One day, the two who stayed at home had prepared a dainty meal, and as soon as they were all assembled they sat down to the table, happy and in good spirits. Now there was a little garden belonging to the house in which grew twelve tall lily plants. The sister went out to pick the lilies, for she thought it would please her brothers to give them each a flower as they sat at table. But scarcely was the last one gathered, when her brothers were suddenly changed into twelve ravens, that flew right away over the trees, and in the same moment both the house and garden entirely disappeared. There was the poor girl, left alone in the wild wood; turning, however, to look around her, she saw an old woman standing near, who said, "My child, what is this that you have done? Why did you not leave those twelve white lilies untouched? Those were your brothers, who are now from this time forth, turned into ravens." The girl asked weeping, "Is there nothing that I can do to set them free?"

"Nothing," replied the old woman, "there is one way only in all the world by which they might be saved, but that would be far too hard a task for you to perform, for you would have to remain dumb for seven years, never either speaking or laughing, and if, when there were only a few minutes wanting to complete the seven years, you were to utter a single word, all your past endeavour would be in vain, and with that one word you would have killed your brothers."

The girl was silent, but in her heart she said, "I will

set my dear brothers free; I know that I shall be able to do it."

Then she went and chose out a high tree, and there among its topmost branches she sat and span, and neither spoke nor laughed.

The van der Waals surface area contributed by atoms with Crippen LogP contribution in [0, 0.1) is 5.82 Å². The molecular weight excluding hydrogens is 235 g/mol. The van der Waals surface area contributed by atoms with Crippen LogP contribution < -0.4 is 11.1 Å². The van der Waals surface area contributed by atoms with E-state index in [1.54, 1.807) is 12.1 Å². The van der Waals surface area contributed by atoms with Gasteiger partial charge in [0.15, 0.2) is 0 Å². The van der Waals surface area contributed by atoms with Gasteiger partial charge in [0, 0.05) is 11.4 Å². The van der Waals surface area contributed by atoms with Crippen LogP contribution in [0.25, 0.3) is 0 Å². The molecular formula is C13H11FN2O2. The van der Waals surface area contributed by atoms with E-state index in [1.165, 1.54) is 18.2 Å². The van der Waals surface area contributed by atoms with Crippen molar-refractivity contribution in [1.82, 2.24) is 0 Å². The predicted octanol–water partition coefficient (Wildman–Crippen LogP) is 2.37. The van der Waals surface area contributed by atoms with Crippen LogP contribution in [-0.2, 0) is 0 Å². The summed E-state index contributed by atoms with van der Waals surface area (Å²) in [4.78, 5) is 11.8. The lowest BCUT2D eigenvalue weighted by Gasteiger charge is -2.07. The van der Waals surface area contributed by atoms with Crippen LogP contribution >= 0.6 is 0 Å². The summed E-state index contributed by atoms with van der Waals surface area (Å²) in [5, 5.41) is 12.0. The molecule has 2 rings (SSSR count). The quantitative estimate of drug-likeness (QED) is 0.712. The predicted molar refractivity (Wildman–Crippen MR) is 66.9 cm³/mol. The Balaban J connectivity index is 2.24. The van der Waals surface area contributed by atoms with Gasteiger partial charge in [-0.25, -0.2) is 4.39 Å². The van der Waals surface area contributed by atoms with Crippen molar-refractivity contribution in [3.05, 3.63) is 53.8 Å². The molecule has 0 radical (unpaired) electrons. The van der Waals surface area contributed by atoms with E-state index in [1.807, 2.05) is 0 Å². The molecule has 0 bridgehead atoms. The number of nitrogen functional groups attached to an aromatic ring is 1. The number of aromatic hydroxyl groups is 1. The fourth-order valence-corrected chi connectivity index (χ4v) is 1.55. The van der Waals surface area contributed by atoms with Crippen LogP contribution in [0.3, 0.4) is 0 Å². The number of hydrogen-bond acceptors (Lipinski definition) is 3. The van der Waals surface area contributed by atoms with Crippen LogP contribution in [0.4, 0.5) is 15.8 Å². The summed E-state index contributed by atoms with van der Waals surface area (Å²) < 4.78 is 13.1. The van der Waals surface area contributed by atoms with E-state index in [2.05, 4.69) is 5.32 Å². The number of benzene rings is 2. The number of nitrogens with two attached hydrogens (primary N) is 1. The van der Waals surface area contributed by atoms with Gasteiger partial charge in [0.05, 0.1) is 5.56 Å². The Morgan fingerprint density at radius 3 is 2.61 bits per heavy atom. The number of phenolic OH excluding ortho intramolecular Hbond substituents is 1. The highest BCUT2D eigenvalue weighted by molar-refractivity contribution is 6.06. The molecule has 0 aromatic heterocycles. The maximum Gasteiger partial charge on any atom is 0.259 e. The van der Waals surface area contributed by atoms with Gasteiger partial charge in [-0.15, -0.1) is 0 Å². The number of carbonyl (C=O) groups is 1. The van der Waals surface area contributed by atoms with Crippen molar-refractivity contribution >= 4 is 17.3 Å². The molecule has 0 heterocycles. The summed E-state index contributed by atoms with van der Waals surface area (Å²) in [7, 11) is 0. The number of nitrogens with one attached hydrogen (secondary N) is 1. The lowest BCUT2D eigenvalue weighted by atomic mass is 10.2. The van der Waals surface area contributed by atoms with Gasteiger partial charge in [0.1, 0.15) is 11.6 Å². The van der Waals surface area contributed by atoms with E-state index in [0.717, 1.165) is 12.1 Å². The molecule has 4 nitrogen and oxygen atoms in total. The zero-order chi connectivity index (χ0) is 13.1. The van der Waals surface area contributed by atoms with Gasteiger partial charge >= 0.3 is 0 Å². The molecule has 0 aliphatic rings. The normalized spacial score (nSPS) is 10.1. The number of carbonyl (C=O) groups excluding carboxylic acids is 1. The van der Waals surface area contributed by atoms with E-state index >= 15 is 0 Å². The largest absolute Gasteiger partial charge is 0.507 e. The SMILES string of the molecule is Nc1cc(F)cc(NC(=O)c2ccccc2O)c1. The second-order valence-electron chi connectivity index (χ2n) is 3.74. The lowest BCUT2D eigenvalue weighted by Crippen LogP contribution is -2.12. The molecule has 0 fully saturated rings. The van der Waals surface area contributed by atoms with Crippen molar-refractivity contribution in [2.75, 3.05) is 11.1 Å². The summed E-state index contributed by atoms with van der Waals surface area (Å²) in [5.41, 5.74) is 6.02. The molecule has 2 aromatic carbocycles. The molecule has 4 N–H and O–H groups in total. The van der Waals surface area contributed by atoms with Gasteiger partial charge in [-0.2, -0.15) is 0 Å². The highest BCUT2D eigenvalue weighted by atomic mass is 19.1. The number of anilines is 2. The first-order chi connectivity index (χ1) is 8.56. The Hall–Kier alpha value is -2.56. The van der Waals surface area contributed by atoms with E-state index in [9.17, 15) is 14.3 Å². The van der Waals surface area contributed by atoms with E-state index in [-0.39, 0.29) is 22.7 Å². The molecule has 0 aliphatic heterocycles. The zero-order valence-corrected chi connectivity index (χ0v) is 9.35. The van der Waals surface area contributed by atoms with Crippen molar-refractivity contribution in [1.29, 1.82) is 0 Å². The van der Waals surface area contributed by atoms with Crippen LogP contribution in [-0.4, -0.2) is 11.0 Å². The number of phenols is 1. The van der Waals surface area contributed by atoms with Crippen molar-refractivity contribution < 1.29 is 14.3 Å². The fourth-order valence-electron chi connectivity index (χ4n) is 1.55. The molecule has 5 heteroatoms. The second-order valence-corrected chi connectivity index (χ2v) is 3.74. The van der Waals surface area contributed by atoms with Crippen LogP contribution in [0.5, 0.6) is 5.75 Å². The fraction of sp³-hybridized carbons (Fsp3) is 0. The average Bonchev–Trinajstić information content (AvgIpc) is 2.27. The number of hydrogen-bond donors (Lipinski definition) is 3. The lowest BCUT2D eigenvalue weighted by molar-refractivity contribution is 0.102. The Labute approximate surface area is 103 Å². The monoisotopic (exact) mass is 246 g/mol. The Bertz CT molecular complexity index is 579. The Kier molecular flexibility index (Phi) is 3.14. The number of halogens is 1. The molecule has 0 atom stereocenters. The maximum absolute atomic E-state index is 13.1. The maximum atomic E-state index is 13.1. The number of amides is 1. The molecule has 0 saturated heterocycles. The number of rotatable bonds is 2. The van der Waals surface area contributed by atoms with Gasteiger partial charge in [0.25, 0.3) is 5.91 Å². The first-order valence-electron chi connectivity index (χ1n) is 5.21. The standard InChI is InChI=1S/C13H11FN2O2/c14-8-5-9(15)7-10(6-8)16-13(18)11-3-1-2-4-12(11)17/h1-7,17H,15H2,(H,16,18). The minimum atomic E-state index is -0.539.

Now it happened, one day, that a king was out hunting in the wood. He had a large greyhound with him, and the dog ran up to the tree whereon the girl was sitting and began leaping about and looking up at her and barking. Then the king came along, and he too looked up and saw the beautiful princess with the gold star on her forehead, and he was so enchanted with her beauty that he called to her to ask if she would be his wife. She did not speak a word, but gave a little nod with her head. Then the king climbed up into the tree himself and carried her down, and lifting her on to his own horse, bore her away to his home.

The marriage was celebrated with great pomp, and amid great rejoicings, but the bride neither spoke nor laughed.

They had been living happily together for some years, when the king's mother, who was a bad-hearted woman, began to say wicked things about the young queen. "That woman you brought home with you," she said to the king, "is nothing but a common beggar-maid; who knows what evil tricks she may be up to in secret. Even if she is dumb and cannot speak, at least she must be able to laugh, and you know it is said that those who never laugh have a bad conscience." At first the king would not believe any of the things that were said against his wife; but the old mother gave him no peace, accusing the queen first of one wicked thing and then another, until he allowed himself at last to be persuaded of her guilt, and condemned her to death. But the king still dearly loved his wife, and he stood looking out of his window and weeping, while the fire was being kindled in the courtyard, where the young queen was to be burnt.

The queen had been tied to the stake; and now the last moment of the seven years came just as the angry tongues of the fire were beginning to play about her dress. Then there was heard in the air above a rushing sound as of wings, and twelve ravens came flying down, and no sooner had they alighted on the ground, than behold! there were her twelve brothers whom she had set free. They scattered the fire and trampled on the flames, and showered kisses and loving words upon their sister as they untied her from the stake.

And now that she might speak, she was able to tell the king why she had been dumb and had never laughed. And he was rejoiced when he heard her tale and knew that she was guiltless, and they all lived happily together for ever after.

But the wicked old mother-in-law was taken before the judge and tried, and he condemned her to be put in a vat of boiling oil, in which there were poisonous snakes, and so she died a miserable death.